• Sometimes people have very intense experiences; let them have their experience. If someone cries or is angry or feels embarrassed, avoid conversing with them, trying to comfort them, or trying to change their experience. Stay with your own experience, and if you’re moved to, report on that.
  • Don’t use other people’s names in your reports, as this pulls their attention away from their own experience (and your attention away from your own immediate experience).

 

Reporting Examples

  • I’m noticing a feeling of weight on my chest.
  • I observe the thought, “Am I doing it right?” and I notice feeling embarrassed
  • I notice I’m feeling afraid and stupid, and there’s a thought “You never know what you’re doing.
  • I’m witnessing that I feel surprised.
  • I’m noticing the thought “You never know what you’re doing,” and I’m noticing a feeling of familiarity.
  • I see myself feeling gratitude and relief, and I notice tears welling.
  • I notice a feeling of annoyance. [Rather than, “I notice I’m feeling annoyed by what Jane said.”]*
  • I’m noticing a feeling of concern; I notice an impulse to give a hug. [Rather than, “I’m noticing a feeling of concern for John; I notice an impulse to give him a hug.”]*
  • I’m observing the waistband of my pants feels too tight.
  • I’m witnessing an urge to offer reassurance. [Rather than, “I notice when I hear John say he feels embarrassed, I feel an urge to offer reassurance.”]*

*NOTE: One of the essential aspects of Compassionate Noticing practice is staying focused on our own experience. Both Compassionate Noticing practice and NVC emphasize that, while what others say and do may stimulate certain feelings or responses in us (e.g., an impulse to comfort or correct, impatience, annoyance, delight, judgment, etc.), our stories and interpretations, personal history, beliefs, old (previously avoided) pain and/or defenses, and even our personal preferences are actually what cause most of our feelings and responses. (Our brains do have some hard-wired responses to certain things, but even these can be diminished or exacerbated by what we tell ourselves about them.)

In particular, both Compassionate Noticing and NVC believe that uncomfortable or painful feelings are guides that let us know that something within or outside us is not contributing to our well-being. Discomfort and pain are opportunities to enhance our well-being by learning how to more skillfully meet our life-needs. Click here for more on discomfort, pain, and transforming/dissolving these.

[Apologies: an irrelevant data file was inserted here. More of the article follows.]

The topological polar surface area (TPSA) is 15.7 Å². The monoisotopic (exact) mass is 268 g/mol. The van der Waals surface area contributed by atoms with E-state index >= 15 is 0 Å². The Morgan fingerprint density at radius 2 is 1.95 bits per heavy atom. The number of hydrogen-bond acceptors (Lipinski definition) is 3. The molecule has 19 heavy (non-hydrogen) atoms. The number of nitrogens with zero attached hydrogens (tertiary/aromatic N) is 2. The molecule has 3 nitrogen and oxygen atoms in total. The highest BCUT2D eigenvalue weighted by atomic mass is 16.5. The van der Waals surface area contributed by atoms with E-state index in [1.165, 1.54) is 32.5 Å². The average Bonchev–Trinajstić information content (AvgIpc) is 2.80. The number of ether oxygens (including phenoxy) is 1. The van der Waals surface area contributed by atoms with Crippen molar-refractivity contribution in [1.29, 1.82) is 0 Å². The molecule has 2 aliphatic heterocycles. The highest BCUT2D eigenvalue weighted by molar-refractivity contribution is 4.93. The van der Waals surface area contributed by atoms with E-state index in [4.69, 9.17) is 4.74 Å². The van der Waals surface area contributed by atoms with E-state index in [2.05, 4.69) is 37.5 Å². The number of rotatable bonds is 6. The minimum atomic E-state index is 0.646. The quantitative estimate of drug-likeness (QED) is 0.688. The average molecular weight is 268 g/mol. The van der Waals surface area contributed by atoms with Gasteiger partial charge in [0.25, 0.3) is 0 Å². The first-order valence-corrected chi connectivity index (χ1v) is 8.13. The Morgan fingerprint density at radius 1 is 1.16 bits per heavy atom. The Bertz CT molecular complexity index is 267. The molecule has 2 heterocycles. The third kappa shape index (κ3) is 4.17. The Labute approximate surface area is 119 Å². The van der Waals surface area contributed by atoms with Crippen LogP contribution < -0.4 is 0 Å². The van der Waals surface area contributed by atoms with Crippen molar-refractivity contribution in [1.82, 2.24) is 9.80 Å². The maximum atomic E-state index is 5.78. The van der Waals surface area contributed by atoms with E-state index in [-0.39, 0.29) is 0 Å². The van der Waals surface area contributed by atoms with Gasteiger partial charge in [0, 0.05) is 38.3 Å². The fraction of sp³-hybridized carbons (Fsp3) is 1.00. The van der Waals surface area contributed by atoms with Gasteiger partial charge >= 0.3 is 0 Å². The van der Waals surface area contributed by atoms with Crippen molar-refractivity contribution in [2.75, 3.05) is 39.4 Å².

Compassionate Noticing Groups – SUGGESTED GUIDELINES

As always, do what serves you and your community. Only you can discern what will support you in whatever it is you’re wanting to cultivate.

Number of People – This practice can be very helpful when done alone or with just one other person, and we find it becomes noticeably more beautiful and transformational when more people practice together. So far, the practice has worked wonderfully with groups of up to 10 people, both in person and on the phone. We’re guessing that even larger groups could also work well.

Length of Time/Keeping Time – It helps to have someone set a timer for however long the group wants to practice, so that no one has to watch a clock during their practice. (Note: There’s a lovely application for android phones called “Zen Timer” (for a small one-time cost) that offers a variety of bell and chime sounds, any duration, and chimes at the start and/or end of the selected time. Similar applications are available for iPhones as well. Note that these applications only work when in person; for some mysterious reason, when used on a phone call, no one else can hear the chimes.)

Taking Turns – This can be done in order around the circle, or it can be done “popcorn” style, where people speak in any order, whenever they’re moved to. This works surprisingly well both in the phone groups and in-person; people rarely talk over each other.

Creating a Connected, Safe Space – Especially when starting a new practice group, it’s helpful to have a facilitator who most people experience as openhearted and compassionate. For new groups, having each person introduce themselves, perhaps sharing a little about their past experience with meditation or stillness practices, their healing journey, and/or what they like to do for fun/joy, can help everyone feel welcome, connected, and safe.

Once a group is established, having each person “check in” by briefly sharing whatever they need to say to get present and settled is often enough to create a sense of connection for everyone. And, the Compassionate Noticing practice can itself serve as the “check-in.”

(We’ve also begun using the Compassionate Noticing process as the check-in for other meetings of all kinds.)

 

Questions? In Need of Support?

Click here to contact Vika by phone or email. I’d be glad to support you!